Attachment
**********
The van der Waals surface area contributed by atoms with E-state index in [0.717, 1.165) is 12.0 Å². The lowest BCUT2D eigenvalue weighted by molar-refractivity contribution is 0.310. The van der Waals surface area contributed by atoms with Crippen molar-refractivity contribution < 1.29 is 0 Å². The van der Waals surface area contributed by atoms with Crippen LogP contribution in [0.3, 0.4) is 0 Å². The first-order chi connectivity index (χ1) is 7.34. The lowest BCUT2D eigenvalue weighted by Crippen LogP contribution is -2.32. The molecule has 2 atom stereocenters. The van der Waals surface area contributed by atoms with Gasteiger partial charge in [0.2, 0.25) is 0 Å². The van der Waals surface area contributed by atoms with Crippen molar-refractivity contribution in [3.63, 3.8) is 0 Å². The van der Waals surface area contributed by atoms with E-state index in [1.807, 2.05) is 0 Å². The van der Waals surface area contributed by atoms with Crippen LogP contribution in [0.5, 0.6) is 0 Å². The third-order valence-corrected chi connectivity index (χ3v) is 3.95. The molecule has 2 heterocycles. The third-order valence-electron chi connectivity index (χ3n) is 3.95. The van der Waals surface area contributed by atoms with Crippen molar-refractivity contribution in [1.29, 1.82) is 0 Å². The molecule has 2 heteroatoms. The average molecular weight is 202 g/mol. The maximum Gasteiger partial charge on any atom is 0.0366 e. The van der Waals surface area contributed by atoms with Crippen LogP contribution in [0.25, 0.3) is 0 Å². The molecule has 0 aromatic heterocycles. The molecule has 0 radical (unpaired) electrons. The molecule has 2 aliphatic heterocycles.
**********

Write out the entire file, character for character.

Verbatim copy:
The van der Waals surface area contributed by atoms with E-state index in [0.717, 1.165) is 12.0 Å². The lowest BCUT2D eigenvalue weighted by molar-refractivity contribution is 0.310. The van der Waals surface area contributed by atoms with Crippen molar-refractivity contribution < 1.29 is 0 Å². The van der Waals surface area contributed by atoms with Crippen LogP contribution in [0.3, 0.4) is 0 Å². The first-order chi connectivity index (χ1) is 7.34. The lowest BCUT2D eigenvalue weighted by Crippen LogP contribution is -2.32. The molecule has 2 atom stereocenters. The van der Waals surface area contributed by atoms with Gasteiger partial charge in [0.2, 0.25) is 0 Å². The van der Waals surface area contributed by atoms with Crippen molar-refractivity contribution in [3.63, 3.8) is 0 Å². The van der Waals surface area contributed by atoms with E-state index in [1.807, 2.05) is 0 Å². The van der Waals surface area contributed by atoms with Crippen LogP contribution in [0.5, 0.6) is 0 Å². The third-order valence-corrected chi connectivity index (χ3v) is 3.95. The molecule has 2 heterocycles. The third-order valence-electron chi connectivity index (χ3n) is 3.95. The van der Waals surface area contributed by atoms with Crippen molar-refractivity contribution in [1.29, 1.82) is 0 Å². The molecule has 2 heteroatoms. The average molecular weight is 202 g/mol. The maximum Gasteiger partial charge on any atom is 0.0366 e. The van der Waals surface area contributed by atoms with Crippen LogP contribution in [0.25, 0.3) is 0 Å². The molecule has 0 aromatic heterocycles. The molecule has 0 radical (unpaired) electrons. The molecule has 2 aliphatic heterocycles.